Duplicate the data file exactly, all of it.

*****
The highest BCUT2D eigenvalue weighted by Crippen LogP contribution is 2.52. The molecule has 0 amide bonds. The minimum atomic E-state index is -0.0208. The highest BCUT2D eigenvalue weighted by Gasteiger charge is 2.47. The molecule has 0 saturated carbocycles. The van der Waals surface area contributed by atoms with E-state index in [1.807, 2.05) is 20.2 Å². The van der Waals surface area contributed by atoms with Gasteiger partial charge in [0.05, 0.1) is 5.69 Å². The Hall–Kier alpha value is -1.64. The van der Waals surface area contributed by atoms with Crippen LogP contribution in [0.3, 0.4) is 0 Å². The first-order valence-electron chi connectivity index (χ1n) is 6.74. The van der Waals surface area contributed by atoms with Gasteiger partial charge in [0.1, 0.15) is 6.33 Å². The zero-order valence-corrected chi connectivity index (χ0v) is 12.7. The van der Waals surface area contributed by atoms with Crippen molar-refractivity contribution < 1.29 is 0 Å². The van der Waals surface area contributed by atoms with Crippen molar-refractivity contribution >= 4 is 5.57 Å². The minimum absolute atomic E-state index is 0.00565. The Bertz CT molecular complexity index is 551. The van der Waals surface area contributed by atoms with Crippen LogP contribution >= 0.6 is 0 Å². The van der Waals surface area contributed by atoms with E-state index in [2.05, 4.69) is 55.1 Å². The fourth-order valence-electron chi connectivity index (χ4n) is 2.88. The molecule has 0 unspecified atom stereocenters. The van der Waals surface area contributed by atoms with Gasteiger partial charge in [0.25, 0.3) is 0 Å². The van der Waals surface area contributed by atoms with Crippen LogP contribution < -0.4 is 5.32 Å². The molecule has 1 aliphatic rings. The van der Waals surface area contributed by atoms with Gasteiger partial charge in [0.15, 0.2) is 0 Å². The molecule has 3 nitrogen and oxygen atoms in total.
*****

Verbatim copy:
The highest BCUT2D eigenvalue weighted by Crippen LogP contribution is 2.52. The molecule has 0 amide bonds. The minimum atomic E-state index is -0.0208. The highest BCUT2D eigenvalue weighted by Gasteiger charge is 2.47. The molecule has 0 saturated carbocycles. The van der Waals surface area contributed by atoms with E-state index in [1.807, 2.05) is 20.2 Å². The van der Waals surface area contributed by atoms with Gasteiger partial charge in [0.05, 0.1) is 5.69 Å². The Hall–Kier alpha value is -1.64. The van der Waals surface area contributed by atoms with Crippen LogP contribution in [0.3, 0.4) is 0 Å². The first-order valence-electron chi connectivity index (χ1n) is 6.74. The van der Waals surface area contributed by atoms with Gasteiger partial charge in [0.1, 0.15) is 6.33 Å². The zero-order valence-corrected chi connectivity index (χ0v) is 12.7. The van der Waals surface area contributed by atoms with Crippen molar-refractivity contribution < 1.29 is 0 Å². The van der Waals surface area contributed by atoms with Crippen molar-refractivity contribution >= 4 is 5.57 Å². The minimum absolute atomic E-state index is 0.00565. The Bertz CT molecular complexity index is 551. The van der Waals surface area contributed by atoms with Crippen LogP contribution >= 0.6 is 0 Å². The van der Waals surface area contributed by atoms with E-state index in [2.05, 4.69) is 55.1 Å². The fourth-order valence-electron chi connectivity index (χ4n) is 2.88. The molecule has 0 unspecified atom stereocenters. The van der Waals surface area contributed by atoms with Gasteiger partial charge in [0.25, 0.3) is 0 Å². The van der Waals surface area contributed by atoms with Crippen LogP contribution < -0.4 is 5.32 Å². The molecule has 1 aliphatic rings. The van der Waals surface area contributed by atoms with Gasteiger partial charge in [0.15, 0.2) is 0 Å². The molecule has 3 nitrogen and oxygen atoms in total.